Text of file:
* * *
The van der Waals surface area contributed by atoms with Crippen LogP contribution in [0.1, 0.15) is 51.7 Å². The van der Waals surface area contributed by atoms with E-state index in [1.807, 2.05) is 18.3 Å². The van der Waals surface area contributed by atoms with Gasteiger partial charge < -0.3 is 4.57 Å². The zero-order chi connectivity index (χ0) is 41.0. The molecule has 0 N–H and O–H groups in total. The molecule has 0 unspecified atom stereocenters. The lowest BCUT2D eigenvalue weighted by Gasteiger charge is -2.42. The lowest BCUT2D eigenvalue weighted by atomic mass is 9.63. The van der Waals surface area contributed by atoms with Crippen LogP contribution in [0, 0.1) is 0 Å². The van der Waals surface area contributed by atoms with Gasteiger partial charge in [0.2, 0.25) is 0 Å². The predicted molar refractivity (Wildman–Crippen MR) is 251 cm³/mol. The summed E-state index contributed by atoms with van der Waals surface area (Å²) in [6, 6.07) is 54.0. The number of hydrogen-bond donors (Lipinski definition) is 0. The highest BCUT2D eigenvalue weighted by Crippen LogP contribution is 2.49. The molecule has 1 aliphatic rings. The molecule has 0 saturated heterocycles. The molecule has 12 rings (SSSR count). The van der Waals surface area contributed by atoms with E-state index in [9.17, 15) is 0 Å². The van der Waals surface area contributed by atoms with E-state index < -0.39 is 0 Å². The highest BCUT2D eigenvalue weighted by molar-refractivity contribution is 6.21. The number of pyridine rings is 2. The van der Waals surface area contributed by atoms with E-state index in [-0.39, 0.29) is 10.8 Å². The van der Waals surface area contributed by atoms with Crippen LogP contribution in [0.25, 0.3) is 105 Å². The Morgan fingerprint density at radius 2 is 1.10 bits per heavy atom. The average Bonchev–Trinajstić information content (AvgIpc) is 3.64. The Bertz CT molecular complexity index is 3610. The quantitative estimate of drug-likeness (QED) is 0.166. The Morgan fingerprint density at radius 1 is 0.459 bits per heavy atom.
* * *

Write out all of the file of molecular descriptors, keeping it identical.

The van der Waals surface area contributed by atoms with Crippen LogP contribution in [0.1, 0.15) is 51.7 Å². The van der Waals surface area contributed by atoms with E-state index in [1.807, 2.05) is 18.3 Å². The van der Waals surface area contributed by atoms with Gasteiger partial charge < -0.3 is 4.57 Å². The zero-order chi connectivity index (χ0) is 41.0. The molecule has 0 N–H and O–H groups in total. The molecule has 0 unspecified atom stereocenters. The lowest BCUT2D eigenvalue weighted by Gasteiger charge is -2.42. The lowest BCUT2D eigenvalue weighted by atomic mass is 9.63. The van der Waals surface area contributed by atoms with Crippen LogP contribution in [0, 0.1) is 0 Å². The van der Waals surface area contributed by atoms with Gasteiger partial charge in [0.2, 0.25) is 0 Å². The predicted molar refractivity (Wildman–Crippen MR) is 251 cm³/mol. The summed E-state index contributed by atoms with van der Waals surface area (Å²) in [6, 6.07) is 54.0. The number of hydrogen-bond donors (Lipinski definition) is 0. The highest BCUT2D eigenvalue weighted by Crippen LogP contribution is 2.49. The molecule has 1 aliphatic rings. The molecule has 0 saturated heterocycles. The molecule has 12 rings (SSSR count). The van der Waals surface area contributed by atoms with E-state index in [9.17, 15) is 0 Å². The van der Waals surface area contributed by atoms with E-state index < -0.39 is 0 Å². The highest BCUT2D eigenvalue weighted by molar-refractivity contribution is 6.21. The number of pyridine rings is 2. The van der Waals surface area contributed by atoms with E-state index in [-0.39, 0.29) is 10.8 Å². The van der Waals surface area contributed by atoms with Crippen LogP contribution in [0.25, 0.3) is 105 Å². The Morgan fingerprint density at radius 2 is 1.10 bits per heavy atom. The average Bonchev–Trinajstić information content (AvgIpc) is 3.64. The Bertz CT molecular complexity index is 3610. The quantitative estimate of drug-likeness (QED) is 0.166. The Morgan fingerprint density at radius 1 is 0.459 bits per heavy atom.